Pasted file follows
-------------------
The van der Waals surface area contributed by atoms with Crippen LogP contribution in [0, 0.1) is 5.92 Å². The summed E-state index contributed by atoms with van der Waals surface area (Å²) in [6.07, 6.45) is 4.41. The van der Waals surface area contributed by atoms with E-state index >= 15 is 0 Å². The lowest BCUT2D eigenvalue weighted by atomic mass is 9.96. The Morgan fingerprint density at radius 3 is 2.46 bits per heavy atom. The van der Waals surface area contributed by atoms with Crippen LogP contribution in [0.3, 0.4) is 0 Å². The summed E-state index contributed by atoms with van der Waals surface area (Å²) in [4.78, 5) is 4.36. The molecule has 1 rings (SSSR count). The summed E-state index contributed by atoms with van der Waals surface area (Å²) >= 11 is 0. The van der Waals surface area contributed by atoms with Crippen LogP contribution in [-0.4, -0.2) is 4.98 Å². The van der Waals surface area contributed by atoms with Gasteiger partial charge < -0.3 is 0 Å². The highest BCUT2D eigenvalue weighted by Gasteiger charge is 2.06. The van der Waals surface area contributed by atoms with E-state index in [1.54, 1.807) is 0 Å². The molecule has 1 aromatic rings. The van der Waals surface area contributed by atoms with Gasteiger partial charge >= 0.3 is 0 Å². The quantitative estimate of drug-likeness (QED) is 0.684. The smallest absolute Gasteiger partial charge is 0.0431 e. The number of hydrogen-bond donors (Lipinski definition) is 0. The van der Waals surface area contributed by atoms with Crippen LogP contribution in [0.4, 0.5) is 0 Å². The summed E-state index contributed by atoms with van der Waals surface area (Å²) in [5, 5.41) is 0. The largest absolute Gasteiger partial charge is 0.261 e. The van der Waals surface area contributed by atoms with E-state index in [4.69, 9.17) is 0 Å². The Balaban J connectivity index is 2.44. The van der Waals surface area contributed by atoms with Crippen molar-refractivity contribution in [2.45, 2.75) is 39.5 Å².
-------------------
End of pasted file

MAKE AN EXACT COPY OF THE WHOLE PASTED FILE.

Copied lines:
The van der Waals surface area contributed by atoms with Crippen LogP contribution in [0, 0.1) is 5.92 Å². The summed E-state index contributed by atoms with van der Waals surface area (Å²) in [6.07, 6.45) is 4.41. The van der Waals surface area contributed by atoms with E-state index >= 15 is 0 Å². The lowest BCUT2D eigenvalue weighted by atomic mass is 9.96. The Morgan fingerprint density at radius 3 is 2.46 bits per heavy atom. The van der Waals surface area contributed by atoms with Crippen LogP contribution in [0.3, 0.4) is 0 Å². The summed E-state index contributed by atoms with van der Waals surface area (Å²) in [4.78, 5) is 4.36. The molecule has 1 rings (SSSR count). The summed E-state index contributed by atoms with van der Waals surface area (Å²) >= 11 is 0. The van der Waals surface area contributed by atoms with Crippen LogP contribution in [-0.4, -0.2) is 4.98 Å². The van der Waals surface area contributed by atoms with Gasteiger partial charge < -0.3 is 0 Å². The highest BCUT2D eigenvalue weighted by Gasteiger charge is 2.06. The van der Waals surface area contributed by atoms with E-state index in [1.54, 1.807) is 0 Å². The molecule has 1 aromatic rings. The van der Waals surface area contributed by atoms with Gasteiger partial charge >= 0.3 is 0 Å². The quantitative estimate of drug-likeness (QED) is 0.684. The smallest absolute Gasteiger partial charge is 0.0431 e. The number of hydrogen-bond donors (Lipinski definition) is 0. The van der Waals surface area contributed by atoms with Crippen LogP contribution in [0.4, 0.5) is 0 Å². The summed E-state index contributed by atoms with van der Waals surface area (Å²) in [5, 5.41) is 0. The largest absolute Gasteiger partial charge is 0.261 e. The van der Waals surface area contributed by atoms with E-state index in [4.69, 9.17) is 0 Å². The Balaban J connectivity index is 2.44. The van der Waals surface area contributed by atoms with Crippen molar-refractivity contribution in [2.45, 2.75) is 39.5 Å².